The biggest Ponzi scheme ever was conducted by Bernie Madoff with an estimated loss of $20 Billion to 4,800 investors. What is scary is that when I look at those figures compared to the Blockchain ICO numbers from 2016 they don’t even look that big. There have been many ICO’s that have raised more than $10 Million each. Some have even raised $100+ Million. Last year ICO’s raised over $6 Billion. It is still early days but if 80–90% of these and subsequent ICO’s go bust like few experts are predicting, it could be possible that collectively the ICO may go down in history as the biggest scam the world will ever see.
But if you still insist and really really really want to chase those 1000x returns then this is one set of guidelines that I follow.
What to look for when deciding on whether to invest into an ICO…
A Valid Blockchain Use Case
When I look at an ICO project and what they are trying to achieve I decide if they fit into either 1 of these 3 areas:
1. Removes Middle Man in a Current Process
Essentially one of the most important concepts of Blockchain technology is that it aims to cut out a middle man in a current process. We need that trust when facilitating transactions between parties and for that we pay a premium.
But now comes the Blockchain that allows us to transact with each other without that middle man taking his cut. That trust is baked into the technology.
So does it make sense then why there are so many project teams coming into this space with profit and revenue generation models for themselves?
“Same Same but different”
Most ICO projects out there are just aiming to replace one middle man with themselves. Instead of the current someone taking high fees on a process they claim to make a process cheaper by taking a smaller cut.
Visa takes a 3% cut from merchants whenever you use your credit card to make a purchase. But instead of the Visa network should we use a blockchain payments network instead because they will charge 2%? Visa does a fair bit for that 3% such as providing support, protection against fraud and misuse. What will another Blockchain payments network offer me instead? I’m not waiting 20–30 mins for my payment to go through when I buy something on my credit card. It takes seconds then I am on my way. For me to benefit, a Blockchain solution should remove most of that 3% fee so that the merchant can sell me the goods for cheaper.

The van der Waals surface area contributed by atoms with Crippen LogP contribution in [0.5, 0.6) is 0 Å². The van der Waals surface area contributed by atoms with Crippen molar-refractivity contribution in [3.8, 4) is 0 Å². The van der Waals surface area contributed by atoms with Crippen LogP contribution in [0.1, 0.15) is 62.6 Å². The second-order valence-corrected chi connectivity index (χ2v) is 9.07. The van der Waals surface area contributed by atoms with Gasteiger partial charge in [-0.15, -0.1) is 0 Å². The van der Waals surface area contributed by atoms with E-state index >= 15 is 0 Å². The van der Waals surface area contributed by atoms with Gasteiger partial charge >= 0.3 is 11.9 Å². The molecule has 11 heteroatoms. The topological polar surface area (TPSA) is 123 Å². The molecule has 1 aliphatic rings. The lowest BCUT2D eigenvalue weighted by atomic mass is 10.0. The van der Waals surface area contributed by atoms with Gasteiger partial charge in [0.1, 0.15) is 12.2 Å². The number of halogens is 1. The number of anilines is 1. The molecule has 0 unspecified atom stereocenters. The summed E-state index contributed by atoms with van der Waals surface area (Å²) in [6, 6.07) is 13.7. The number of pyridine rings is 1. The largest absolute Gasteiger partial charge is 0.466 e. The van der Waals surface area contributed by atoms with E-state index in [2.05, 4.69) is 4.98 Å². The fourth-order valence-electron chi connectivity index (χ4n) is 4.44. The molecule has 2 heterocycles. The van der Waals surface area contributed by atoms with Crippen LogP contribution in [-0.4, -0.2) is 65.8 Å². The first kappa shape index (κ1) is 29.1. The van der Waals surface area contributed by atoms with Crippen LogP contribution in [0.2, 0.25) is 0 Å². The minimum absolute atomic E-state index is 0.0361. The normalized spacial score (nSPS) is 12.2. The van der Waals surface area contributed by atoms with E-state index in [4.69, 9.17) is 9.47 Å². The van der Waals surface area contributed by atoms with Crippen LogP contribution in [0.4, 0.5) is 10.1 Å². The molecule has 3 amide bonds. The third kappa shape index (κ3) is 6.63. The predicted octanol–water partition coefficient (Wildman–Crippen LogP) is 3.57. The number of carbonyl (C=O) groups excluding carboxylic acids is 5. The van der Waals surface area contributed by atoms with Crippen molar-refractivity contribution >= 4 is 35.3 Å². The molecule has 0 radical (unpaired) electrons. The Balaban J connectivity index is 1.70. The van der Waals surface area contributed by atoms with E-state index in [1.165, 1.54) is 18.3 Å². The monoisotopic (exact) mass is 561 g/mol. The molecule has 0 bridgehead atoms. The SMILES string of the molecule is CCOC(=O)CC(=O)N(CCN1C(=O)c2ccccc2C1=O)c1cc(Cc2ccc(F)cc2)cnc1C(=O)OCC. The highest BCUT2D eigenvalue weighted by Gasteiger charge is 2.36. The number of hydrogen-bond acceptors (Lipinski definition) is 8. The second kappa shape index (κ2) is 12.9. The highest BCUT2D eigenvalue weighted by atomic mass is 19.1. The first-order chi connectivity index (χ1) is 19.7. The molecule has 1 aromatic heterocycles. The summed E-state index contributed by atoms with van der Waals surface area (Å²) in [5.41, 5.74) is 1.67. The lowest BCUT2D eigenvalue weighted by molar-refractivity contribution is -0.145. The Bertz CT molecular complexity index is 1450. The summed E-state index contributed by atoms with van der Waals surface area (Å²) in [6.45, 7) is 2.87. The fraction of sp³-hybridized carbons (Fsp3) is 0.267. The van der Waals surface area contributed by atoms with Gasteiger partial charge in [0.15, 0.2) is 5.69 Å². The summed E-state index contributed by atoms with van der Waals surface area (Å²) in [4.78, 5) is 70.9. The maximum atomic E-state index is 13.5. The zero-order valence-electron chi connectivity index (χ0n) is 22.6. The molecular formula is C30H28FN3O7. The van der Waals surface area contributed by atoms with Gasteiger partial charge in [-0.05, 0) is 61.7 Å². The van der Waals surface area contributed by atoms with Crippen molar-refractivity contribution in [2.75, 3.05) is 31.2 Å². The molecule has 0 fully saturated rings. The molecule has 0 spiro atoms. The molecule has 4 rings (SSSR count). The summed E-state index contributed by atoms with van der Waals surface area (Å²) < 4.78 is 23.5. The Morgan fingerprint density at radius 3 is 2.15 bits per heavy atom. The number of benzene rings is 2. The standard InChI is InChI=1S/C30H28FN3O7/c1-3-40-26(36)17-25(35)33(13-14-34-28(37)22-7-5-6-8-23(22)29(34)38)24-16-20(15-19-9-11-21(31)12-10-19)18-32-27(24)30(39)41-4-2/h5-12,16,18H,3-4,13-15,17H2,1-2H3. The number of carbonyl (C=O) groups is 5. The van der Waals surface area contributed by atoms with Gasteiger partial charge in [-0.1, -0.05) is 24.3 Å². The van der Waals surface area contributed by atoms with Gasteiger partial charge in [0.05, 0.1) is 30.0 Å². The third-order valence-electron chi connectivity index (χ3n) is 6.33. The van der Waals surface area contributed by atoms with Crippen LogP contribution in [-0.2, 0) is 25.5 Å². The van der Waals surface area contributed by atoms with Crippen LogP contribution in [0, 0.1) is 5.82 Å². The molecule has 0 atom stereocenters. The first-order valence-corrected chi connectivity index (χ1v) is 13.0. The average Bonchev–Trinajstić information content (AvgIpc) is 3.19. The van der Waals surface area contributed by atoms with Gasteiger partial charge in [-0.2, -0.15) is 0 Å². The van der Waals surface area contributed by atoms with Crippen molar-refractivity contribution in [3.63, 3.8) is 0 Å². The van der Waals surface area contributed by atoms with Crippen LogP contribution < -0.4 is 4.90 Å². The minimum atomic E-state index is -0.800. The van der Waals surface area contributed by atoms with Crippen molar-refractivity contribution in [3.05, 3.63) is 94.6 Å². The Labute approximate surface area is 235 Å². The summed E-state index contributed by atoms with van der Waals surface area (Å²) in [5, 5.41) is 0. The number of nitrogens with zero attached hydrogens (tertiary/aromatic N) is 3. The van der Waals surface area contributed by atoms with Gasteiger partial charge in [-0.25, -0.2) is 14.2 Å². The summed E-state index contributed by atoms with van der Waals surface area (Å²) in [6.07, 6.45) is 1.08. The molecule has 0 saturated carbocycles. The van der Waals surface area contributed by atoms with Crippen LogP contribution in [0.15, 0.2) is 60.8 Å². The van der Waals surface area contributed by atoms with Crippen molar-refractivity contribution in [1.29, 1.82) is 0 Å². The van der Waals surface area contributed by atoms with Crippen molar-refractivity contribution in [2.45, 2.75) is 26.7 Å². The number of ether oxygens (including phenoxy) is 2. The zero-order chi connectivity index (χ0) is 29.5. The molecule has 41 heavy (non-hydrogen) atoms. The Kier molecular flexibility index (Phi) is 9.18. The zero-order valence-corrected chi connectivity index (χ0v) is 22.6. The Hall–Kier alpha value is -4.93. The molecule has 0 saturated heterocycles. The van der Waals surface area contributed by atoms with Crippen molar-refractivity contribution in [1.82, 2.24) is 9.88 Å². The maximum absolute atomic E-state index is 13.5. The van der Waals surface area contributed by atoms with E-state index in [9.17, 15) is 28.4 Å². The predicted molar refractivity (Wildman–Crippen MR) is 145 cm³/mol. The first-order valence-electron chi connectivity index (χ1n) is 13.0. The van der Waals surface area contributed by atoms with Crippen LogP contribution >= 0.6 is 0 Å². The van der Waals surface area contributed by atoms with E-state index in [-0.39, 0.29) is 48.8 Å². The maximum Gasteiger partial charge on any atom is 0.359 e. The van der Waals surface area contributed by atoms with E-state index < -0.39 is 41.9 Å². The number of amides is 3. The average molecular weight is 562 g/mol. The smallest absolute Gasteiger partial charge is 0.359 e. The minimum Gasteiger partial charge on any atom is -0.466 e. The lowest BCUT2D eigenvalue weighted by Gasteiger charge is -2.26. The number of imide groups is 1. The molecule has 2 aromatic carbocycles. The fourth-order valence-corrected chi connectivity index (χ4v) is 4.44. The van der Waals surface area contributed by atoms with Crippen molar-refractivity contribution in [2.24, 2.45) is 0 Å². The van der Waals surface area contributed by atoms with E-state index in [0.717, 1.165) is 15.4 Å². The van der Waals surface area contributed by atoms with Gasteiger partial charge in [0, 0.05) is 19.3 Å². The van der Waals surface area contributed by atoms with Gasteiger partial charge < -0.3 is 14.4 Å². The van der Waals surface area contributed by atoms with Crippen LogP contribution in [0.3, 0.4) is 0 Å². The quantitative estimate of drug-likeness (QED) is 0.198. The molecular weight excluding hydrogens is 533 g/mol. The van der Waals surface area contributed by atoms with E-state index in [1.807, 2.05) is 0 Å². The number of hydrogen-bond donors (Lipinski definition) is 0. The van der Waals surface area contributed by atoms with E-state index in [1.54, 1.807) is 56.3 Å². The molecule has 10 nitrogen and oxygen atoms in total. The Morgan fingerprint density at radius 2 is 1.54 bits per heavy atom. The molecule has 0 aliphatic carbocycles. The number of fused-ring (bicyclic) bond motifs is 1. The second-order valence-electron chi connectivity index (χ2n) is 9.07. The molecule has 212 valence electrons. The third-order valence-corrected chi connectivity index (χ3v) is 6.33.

A Blockchain payments network is NOT useless. But how a Blockchain payment network should be implemented is to not allow for a central entity to profit at all. The participants in the network should be the consumers and merchants together with the network validators. The beauty of blockchain is that the consumer and merchant can be the network validators if they so choose, thereby all benefiting.
Be very wary of centralised entities claiming to revolutionise an industry but really just replacing one entity with themselves.
Crypto Exchanges are great businesses for generating millions in revenue and getting you to Unicorn status. But don’t be confused that they are here to revolutionise the industry for the transferring of digital assets. Be careful of the Exchange Token that promises some kind of revenue sharing. Most of the Tokens will be held by the exchange themselves. Instead wait till we see the next version Decentralised Exchanges.
This is why I love Bitcoin. Bitcoin is a store of value that completely 100% removes the middle man. There is no other way you can store value as efficiently as Bitcoin without a third party taking a fee from providing custody services. Banks exist because they look after your money. Regardless on if you do something with the money or nothing with it, you will still pay a fee to the bank. With Bitcoin there is no one there taking a cut for you simply owning it.